It appears also from the record that the monthly loan mortgage payments in the amount of $5,646 per month were made to plaintiff Rock River from the time the loan was consummated until September 3, 1975. Thereafter, no monthly loan payments were made to plaintiff, and plaintiff filed suit to foreclose the mortgage on the motel property. A separate proceeding for confession of judgment on the note was also filed and the judgment by confession on the note was opened up, and the actions for judgment on the note and for foreclosure of the mortgage were consolidated for trial and disposition. Following a hearing in the trial court, that court found in favor of the plaintiff and entered judgment on the note, and as against the defendants, in the amount of $831,283.76 and entered a decree of foreclosure and sale of the premises based on the same judgment amount. The trial court also denied the counterclaims which had been filed by the individual defendants seeking to assert a defense of usury.

• 1, 2 On appeal in this court, the individual defendants do not contest their obligations and liabilities under the note and mortgage, but simply argue that the judgments obtained by plaintiff on the note and mortgage should have been offset by the individual defendants' personal partial defense of usury. At the time the note in the instant case was executed, section 4 of the Illinois Interest Act (Ill. Rev. Stat. 1975, ch. 74, par. 4) provided for a maximum lawful interest rate of 8 1/2%. The note in this case actually specified an interest rate of 8 1/2% per annum. The Interest Act, however, does provide for exceptions to the general limitation on interest rates. Section 4 of the Interest Act provides in part:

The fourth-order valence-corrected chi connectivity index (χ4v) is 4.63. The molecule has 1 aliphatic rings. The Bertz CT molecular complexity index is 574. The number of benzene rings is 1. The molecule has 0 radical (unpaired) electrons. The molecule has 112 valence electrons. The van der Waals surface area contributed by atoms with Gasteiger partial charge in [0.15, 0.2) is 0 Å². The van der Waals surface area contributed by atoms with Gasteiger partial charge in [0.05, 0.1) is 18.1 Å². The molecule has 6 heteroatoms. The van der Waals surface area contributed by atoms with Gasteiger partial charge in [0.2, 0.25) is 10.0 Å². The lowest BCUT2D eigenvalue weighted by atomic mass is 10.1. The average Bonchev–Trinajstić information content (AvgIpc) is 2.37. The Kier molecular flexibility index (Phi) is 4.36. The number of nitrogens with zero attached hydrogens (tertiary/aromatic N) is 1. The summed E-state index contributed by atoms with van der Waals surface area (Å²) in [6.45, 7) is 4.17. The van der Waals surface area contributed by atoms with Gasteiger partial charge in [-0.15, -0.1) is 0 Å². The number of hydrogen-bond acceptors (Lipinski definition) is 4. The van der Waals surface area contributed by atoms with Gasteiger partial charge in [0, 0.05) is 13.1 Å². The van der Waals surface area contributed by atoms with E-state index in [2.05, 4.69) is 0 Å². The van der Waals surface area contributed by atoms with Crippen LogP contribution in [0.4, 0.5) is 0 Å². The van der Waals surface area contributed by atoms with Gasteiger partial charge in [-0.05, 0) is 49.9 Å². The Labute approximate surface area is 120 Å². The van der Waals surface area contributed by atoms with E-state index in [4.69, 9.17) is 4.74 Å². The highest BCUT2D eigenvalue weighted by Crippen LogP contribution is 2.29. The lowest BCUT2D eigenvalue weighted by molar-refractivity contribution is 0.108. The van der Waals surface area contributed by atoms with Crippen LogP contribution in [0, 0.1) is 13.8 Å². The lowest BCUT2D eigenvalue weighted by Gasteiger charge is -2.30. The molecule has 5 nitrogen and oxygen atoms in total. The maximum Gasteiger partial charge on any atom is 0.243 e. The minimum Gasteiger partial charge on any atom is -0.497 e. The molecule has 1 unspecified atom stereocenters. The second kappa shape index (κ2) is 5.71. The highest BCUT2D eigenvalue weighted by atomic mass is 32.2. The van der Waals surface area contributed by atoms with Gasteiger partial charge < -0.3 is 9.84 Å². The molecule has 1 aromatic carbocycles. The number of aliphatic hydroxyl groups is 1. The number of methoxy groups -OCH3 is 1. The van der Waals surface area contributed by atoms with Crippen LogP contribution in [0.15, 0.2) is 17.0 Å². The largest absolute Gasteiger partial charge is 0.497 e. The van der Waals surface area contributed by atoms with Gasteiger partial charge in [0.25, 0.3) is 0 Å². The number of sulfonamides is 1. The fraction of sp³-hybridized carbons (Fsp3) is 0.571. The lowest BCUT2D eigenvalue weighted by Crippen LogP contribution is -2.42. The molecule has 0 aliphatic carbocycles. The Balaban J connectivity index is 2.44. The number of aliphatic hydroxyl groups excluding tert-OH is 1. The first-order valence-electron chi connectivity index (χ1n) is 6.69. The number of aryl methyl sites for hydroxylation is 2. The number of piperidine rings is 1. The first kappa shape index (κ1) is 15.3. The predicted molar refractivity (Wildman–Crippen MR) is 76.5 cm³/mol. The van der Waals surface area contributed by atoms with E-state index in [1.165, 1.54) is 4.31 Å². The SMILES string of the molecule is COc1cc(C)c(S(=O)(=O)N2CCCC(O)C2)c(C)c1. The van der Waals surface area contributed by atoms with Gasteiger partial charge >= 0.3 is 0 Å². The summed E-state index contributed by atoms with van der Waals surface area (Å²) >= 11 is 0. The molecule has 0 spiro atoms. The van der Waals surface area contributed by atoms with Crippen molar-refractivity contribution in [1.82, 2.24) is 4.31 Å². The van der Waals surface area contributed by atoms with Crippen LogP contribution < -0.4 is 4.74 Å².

"It is lawful to charge, contract for, and receive any rate or amount of interest or compensation with respect to the following transactions:

(a) Any loan made to a corporation;

(c) Any business loan to a business association or copartnership * * * The term `business' shall be deemed to mean a commercial or industrial enterprise which is carried on for the purpose of investment or profit * * *."

With respect to these exceptions to the general limitation of interest rates specified by the Interest Act, the Illinois Supreme Court stated in People v. Gallo (1973), 54 Ill.2d 343, 351, 297 N.E.2d 569:

"The line here is drawn between loans to those who are engaged in business and loans to those who are not."

As also stated in Chicago Title & Trust Co. v. Jensen (1st Dist. 1933), 271 Ill. App. 419, 422:

"The question whether a loan is usurious is a question of fact, and in determining that question equity will look to the substance of the transaction and disregard the form, and will not permit parties to evade the statute by any scheme or expedient."